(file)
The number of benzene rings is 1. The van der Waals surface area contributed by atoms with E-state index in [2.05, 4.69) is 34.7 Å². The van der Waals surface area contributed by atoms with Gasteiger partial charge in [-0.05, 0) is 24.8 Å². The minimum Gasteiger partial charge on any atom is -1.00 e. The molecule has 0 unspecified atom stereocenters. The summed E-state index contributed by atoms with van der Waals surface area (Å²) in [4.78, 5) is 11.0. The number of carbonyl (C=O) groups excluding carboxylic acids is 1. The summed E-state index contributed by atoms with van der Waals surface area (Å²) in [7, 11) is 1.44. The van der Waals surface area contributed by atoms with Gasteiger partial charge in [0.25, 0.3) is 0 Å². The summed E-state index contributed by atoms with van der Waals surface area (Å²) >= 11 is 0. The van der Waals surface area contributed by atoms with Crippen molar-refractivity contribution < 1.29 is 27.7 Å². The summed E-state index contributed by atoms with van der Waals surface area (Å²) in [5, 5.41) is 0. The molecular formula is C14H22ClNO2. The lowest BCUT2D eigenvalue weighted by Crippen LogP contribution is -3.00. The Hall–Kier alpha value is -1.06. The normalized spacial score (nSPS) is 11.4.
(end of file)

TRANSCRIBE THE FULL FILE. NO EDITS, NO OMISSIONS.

The number of benzene rings is 1. The van der Waals surface area contributed by atoms with E-state index in [2.05, 4.69) is 34.7 Å². The van der Waals surface area contributed by atoms with Gasteiger partial charge in [-0.05, 0) is 24.8 Å². The minimum Gasteiger partial charge on any atom is -1.00 e. The molecule has 0 unspecified atom stereocenters. The summed E-state index contributed by atoms with van der Waals surface area (Å²) in [4.78, 5) is 11.0. The number of carbonyl (C=O) groups excluding carboxylic acids is 1. The summed E-state index contributed by atoms with van der Waals surface area (Å²) in [7, 11) is 1.44. The van der Waals surface area contributed by atoms with Gasteiger partial charge in [0.25, 0.3) is 0 Å². The summed E-state index contributed by atoms with van der Waals surface area (Å²) >= 11 is 0. The van der Waals surface area contributed by atoms with Crippen molar-refractivity contribution < 1.29 is 27.7 Å². The summed E-state index contributed by atoms with van der Waals surface area (Å²) in [5, 5.41) is 0. The molecular formula is C14H22ClNO2. The lowest BCUT2D eigenvalue weighted by Crippen LogP contribution is -3.00. The Hall–Kier alpha value is -1.06. The normalized spacial score (nSPS) is 11.4.